What is 'K' in K=1/4pi Epsilon 0?

by kenshi64
Tags: coulomb's law, electric constant
kenshi64 is offline
Aug27-11, 03:59 AM
P: 34
Hey So for those that don't know, I'm reading this from Atomic Physics, basically where they teach you how the size of a nucleus was determined by shooting alpha particles at it. due to repulsion an alpha particle can get only 'so-close' to nucleus(they're both positively charged), and the the so-close is labelled as point P, the closest to the nucleus and alpha gets.

So heres a formula they teach us to use:

1/2mv2 = kQq/r

What is k called? what is the name of this constant, and what is it equal to since I was told it was the electric constant and went about solving it with that value, but at the back in the answer section they used the value 9x10^9!!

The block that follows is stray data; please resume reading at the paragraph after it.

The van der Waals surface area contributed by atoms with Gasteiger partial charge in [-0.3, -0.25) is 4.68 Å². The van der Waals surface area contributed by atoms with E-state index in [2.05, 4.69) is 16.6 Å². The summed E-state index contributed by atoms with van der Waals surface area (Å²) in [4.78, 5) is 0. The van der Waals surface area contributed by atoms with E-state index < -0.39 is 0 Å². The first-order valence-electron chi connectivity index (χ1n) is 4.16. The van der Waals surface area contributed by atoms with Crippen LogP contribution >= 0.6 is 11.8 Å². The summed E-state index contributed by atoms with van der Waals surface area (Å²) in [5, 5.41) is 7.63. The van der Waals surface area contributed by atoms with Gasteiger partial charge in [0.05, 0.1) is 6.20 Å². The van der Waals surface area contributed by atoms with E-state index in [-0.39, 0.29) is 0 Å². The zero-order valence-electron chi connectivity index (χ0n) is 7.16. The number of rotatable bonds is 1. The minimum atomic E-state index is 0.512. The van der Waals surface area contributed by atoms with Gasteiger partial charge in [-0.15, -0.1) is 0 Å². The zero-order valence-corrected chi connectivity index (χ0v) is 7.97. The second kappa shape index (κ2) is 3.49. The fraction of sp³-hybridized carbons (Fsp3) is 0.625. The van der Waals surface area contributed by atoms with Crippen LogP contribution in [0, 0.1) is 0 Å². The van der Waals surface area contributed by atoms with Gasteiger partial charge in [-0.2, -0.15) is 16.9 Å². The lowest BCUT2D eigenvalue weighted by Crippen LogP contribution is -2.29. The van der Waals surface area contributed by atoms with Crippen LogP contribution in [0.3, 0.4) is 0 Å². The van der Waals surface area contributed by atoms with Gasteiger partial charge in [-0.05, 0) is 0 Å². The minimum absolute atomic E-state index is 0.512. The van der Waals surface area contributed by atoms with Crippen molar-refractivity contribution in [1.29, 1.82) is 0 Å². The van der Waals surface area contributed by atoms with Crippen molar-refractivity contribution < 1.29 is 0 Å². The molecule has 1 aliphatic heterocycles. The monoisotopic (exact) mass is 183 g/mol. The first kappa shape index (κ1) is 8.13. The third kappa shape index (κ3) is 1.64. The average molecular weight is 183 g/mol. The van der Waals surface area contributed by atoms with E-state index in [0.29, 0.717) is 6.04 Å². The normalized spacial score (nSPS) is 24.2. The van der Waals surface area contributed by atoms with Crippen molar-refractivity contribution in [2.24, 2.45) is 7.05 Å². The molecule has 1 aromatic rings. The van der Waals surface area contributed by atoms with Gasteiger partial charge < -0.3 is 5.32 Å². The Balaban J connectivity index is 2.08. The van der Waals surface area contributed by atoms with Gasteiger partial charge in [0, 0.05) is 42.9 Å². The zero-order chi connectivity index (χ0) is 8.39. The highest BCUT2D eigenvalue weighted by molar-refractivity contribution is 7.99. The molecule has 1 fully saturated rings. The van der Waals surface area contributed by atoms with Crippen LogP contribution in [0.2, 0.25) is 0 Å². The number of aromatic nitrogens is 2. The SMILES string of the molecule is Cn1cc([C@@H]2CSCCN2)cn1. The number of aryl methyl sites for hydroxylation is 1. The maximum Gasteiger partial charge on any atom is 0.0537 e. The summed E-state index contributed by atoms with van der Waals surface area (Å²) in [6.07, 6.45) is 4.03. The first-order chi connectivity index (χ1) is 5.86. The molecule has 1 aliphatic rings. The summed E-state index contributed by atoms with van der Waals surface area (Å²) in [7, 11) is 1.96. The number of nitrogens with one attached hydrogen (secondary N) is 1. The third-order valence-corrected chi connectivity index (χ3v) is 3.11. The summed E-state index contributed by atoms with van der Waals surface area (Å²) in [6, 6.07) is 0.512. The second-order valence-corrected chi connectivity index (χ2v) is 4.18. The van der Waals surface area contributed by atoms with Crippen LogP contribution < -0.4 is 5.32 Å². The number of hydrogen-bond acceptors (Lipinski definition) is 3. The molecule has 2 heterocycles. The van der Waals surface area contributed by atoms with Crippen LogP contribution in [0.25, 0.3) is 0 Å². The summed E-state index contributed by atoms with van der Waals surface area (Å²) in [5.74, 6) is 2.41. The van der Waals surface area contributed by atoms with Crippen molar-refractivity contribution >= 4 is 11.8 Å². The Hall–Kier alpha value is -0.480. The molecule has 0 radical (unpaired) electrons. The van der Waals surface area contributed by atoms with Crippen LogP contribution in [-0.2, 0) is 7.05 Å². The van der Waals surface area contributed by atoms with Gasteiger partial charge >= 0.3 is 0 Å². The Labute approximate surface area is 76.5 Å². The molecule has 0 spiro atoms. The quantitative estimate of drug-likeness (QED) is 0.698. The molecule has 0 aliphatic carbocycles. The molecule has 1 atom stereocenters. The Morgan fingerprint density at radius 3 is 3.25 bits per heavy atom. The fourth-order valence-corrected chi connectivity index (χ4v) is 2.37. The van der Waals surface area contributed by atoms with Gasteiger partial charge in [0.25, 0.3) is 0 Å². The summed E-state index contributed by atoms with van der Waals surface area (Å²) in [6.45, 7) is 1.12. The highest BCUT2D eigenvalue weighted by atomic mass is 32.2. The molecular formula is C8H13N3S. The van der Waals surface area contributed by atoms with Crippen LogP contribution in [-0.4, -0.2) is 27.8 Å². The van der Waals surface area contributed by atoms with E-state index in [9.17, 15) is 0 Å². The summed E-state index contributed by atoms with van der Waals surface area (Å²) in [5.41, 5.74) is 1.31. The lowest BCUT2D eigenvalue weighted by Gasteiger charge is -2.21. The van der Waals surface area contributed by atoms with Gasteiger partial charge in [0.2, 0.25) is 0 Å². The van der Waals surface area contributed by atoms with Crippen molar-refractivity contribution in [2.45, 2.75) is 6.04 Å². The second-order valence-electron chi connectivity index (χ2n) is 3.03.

Thanks guy!!! :D
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tiny-tim is offline
Aug27-11, 04:37 AM
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hi kenshi64!

that's the Coulomb's law equation

k (or ke) is the Coulomb constant, 8.988 109 Nm2/C2

k = 1/4πε0

ε0 (not k) is the electric constant, also called the permittivity of the vacuum

see http://en.wikipedia.org/wiki/Coulomb%27s_law and http://en.wikipedia.org/wiki/Electric_constant for more details

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